Did you know that your sleep can affect pretty much every other area of your health – from obesity and lowered immunity, to high blood pressure and heart disease, and mental health?
More than half of all adults feel that they don’t get enough sleep. And if you’re one of them, there’s never been a better time to discover the little changes you can make to fix that, as today is World Sleep Day 2021 – a day which promotes the health benefits of a restful night of shut-eye. As it turns out, giving yourself a good night’s sleep can be as simple as snacking – news we always like to hear.
To get to the heart of what makes a better night’s sleep, according to science, we spoke to Shona Wilkinson RN, mBANT, CNHC, a registered nutritionist with 14 years’ experience in the health industry, who knows exactly how what we put into our bodies affects everything else – including our forty winks.
The expert recommends getting into a regular sleep pattern to set your body into a routine of producing melatonin, the sleep hormone, at the same time each day, as well as switching off all electrical appliances 30 minutes before bedtime and meditating before bed to relax the mind. In addition to this, your diet can have a huge impact on your quality of sleep.
Allow Wilkinson to reveal her top five, expert-approved foods that will improve your sleep now…
Slow-releasing carbohydrates such as oats or oatcakes or brown rice
It might surprise you to hear that the first step to a restful sleep is actually to fix your energy levels. Allow Wilkinson to explain: “Slow-releasing carbohydrates, such as whole grains, help to keep the levels of sugar in your blood stable, and so provide your body with sustained energy. You may not think you need much energy while you’re asleep, but your brain and body still need glucose to keep working. If levels fall too low, this can cause the release of the hormones adrenaline and cortisol, which can wake you up.”
“To avoid this, make sure you have some slow-releasing carbohydrates in the evening, like a serving of brown rice or a slice of rye bread with your evening meal or, if you have your last meal a long time before going to bed, try eating a half-size bowl of porridge or a couple of oatcakes with nut butter later in the evening,” advises Wilkinson.
It’s worth noting, though, that not all carbs are created equal: sugary foods and refined ‘white’ carbohydrates can actually have the opposite effect – so, heartbreakingly, sugary cakes don’t count.
Not only do pumpkin seeds add texture to salads, but they can help you sleep cycle, says Wilkinson, “Pumpkin seeds are high in natural magnesium. One of the roles of magnesium is allowing the muscle fibres in our body to relax – it counteracts calcium, which causes muscles to contract. It is also thought that magnesium has a role in the normal function of the pineal gland, which produces melatonin – a hormone that regulates the sleep-wake cycle and helps us to fall asleep.”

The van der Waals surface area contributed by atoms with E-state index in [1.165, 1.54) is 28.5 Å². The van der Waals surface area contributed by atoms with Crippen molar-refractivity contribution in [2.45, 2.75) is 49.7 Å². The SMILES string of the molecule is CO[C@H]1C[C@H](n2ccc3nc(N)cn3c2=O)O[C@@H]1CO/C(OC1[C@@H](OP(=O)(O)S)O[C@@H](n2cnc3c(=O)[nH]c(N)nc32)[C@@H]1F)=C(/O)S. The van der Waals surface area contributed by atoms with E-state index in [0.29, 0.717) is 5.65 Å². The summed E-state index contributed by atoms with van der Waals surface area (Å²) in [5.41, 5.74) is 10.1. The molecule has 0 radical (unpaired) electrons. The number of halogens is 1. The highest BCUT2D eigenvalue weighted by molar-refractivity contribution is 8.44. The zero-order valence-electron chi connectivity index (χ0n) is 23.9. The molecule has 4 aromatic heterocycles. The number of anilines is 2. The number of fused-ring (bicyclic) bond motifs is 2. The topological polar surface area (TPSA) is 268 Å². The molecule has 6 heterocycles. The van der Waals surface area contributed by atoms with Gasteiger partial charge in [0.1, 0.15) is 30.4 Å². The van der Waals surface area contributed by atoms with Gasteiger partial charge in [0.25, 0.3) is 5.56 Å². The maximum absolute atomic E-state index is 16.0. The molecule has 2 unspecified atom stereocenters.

“Try including one or two tablespoons of pumpkin seeds a day into your diet: add them to sugar-free yoghurt or salads, or grind them up in a coffee grinder and add to porridge. Other raw seeds and nuts are also good sources of magnesium, as are leafy green vegetables.”
Ever experience cramps at night? Coconut water might just be the cure. “Try drinking a glass of pure coconut water in the evening to help you to have a restful night’s sleep,” suggests Wilkinson, “Coconut water is an excellent source of electrolyte minerals like potassium, calcium, magnesium, phosphorous and sodium. Balanced levels of these minerals are necessary to maintain normal muscle action, nerve function and hydration in our body. Deficiencies or imbalances may cause cramping and restless legs at night, and therefore disturbed sleep.”
“Coconut water products from young green coconuts are thought to be the best, such as those from the brands Tiana and Cocofina,” recommends Wilkinson.
“Cherries have been found to contain small amounts of melatonin, the hormone that regulates our sleep cycles. Although all cherries may contain some melatonin, tart Montmorency cherries in particular have been found in a clinical trial to increase the body’s melatonin levels and increase sleep time,” says Wilkinson, “The brand Cherry Active makes packets of dried Montmorency cherries, as well as cherry juice concentrate – either of which may be a particularly good way of getting your serving of cherries.”
Everyone who has ever fallen asleep after Christmas dinner knows that heaps of Turkey can send you to sleep. But did know there are scientific reasons as to why? “Turkey is often said to be a sleep-promoter, as it contains good levels of tryptophan, the amino acid that converts into serotonin and then melatonin in our body,” explains Wilkinson, “However, tryptophan is not the only constituent that makes turkey worth mentioning: it is also a good source of zinc and vitamin B6. These both help the body to produce melatonin from tryptophan.”
But think again before you build yourself a late-night turkey sandwich. Wilkinson warns, “Have your turkey earlier in the day, though, as a large serving of meat or other high-protein food late in the evening may stop you falling asleep.”
Shona Wilkinson is working with Dr. Vegan, which makes absorbable, naturally sourced and plant-based supplements created with expert nutritionists. DR.VEGAN VeganNights are available for £17.99 at drvegan.com for a 30 nights supply.